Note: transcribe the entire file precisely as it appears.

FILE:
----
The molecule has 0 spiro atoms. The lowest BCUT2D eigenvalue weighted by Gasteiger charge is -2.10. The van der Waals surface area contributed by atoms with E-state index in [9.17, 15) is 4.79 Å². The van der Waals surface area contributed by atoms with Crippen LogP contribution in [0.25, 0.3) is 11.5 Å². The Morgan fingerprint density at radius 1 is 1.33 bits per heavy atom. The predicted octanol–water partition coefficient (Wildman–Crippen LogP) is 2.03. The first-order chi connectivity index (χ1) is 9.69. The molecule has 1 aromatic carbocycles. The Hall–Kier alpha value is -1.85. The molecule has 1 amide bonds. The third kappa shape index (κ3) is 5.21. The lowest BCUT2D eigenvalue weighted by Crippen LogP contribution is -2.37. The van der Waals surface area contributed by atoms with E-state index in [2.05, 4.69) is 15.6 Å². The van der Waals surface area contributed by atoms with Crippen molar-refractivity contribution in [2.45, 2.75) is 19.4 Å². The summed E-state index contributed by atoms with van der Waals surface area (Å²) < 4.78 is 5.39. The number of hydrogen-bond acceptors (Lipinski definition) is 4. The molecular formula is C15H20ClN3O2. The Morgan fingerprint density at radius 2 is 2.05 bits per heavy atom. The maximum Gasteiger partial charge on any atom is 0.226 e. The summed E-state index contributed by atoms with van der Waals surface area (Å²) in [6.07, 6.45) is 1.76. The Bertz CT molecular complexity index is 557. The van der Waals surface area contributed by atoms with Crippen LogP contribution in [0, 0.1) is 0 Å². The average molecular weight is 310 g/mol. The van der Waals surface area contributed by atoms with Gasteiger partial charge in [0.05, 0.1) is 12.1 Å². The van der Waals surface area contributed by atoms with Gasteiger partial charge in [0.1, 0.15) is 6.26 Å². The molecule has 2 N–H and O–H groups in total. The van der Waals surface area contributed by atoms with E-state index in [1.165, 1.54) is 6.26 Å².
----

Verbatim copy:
The molecule has 0 spiro atoms. The lowest BCUT2D eigenvalue weighted by Gasteiger charge is -2.10. The van der Waals surface area contributed by atoms with E-state index in [9.17, 15) is 4.79 Å². The van der Waals surface area contributed by atoms with Crippen LogP contribution in [0.25, 0.3) is 11.5 Å². The Morgan fingerprint density at radius 1 is 1.33 bits per heavy atom. The predicted octanol–water partition coefficient (Wildman–Crippen LogP) is 2.03. The first-order chi connectivity index (χ1) is 9.69. The molecule has 1 aromatic carbocycles. The Hall–Kier alpha value is -1.85. The molecule has 1 amide bonds. The third kappa shape index (κ3) is 5.21. The lowest BCUT2D eigenvalue weighted by Crippen LogP contribution is -2.37. The van der Waals surface area contributed by atoms with E-state index in [2.05, 4.69) is 15.6 Å². The van der Waals surface area contributed by atoms with Crippen molar-refractivity contribution in [2.45, 2.75) is 19.4 Å². The summed E-state index contributed by atoms with van der Waals surface area (Å²) < 4.78 is 5.39. The number of hydrogen-bond acceptors (Lipinski definition) is 4. The molecular formula is C15H20ClN3O2. The Morgan fingerprint density at radius 2 is 2.05 bits per heavy atom. The maximum Gasteiger partial charge on any atom is 0.226 e. The summed E-state index contributed by atoms with van der Waals surface area (Å²) in [6.07, 6.45) is 1.76. The Bertz CT molecular complexity index is 557. The van der Waals surface area contributed by atoms with Crippen LogP contribution in [0, 0.1) is 0 Å². The average molecular weight is 310 g/mol. The van der Waals surface area contributed by atoms with Gasteiger partial charge in [0.05, 0.1) is 12.1 Å². The van der Waals surface area contributed by atoms with Gasteiger partial charge in [0.1, 0.15) is 6.26 Å². The molecule has 2 N–H and O–H groups in total. The van der Waals surface area contributed by atoms with E-state index in [1.165, 1.54) is 6.26 Å².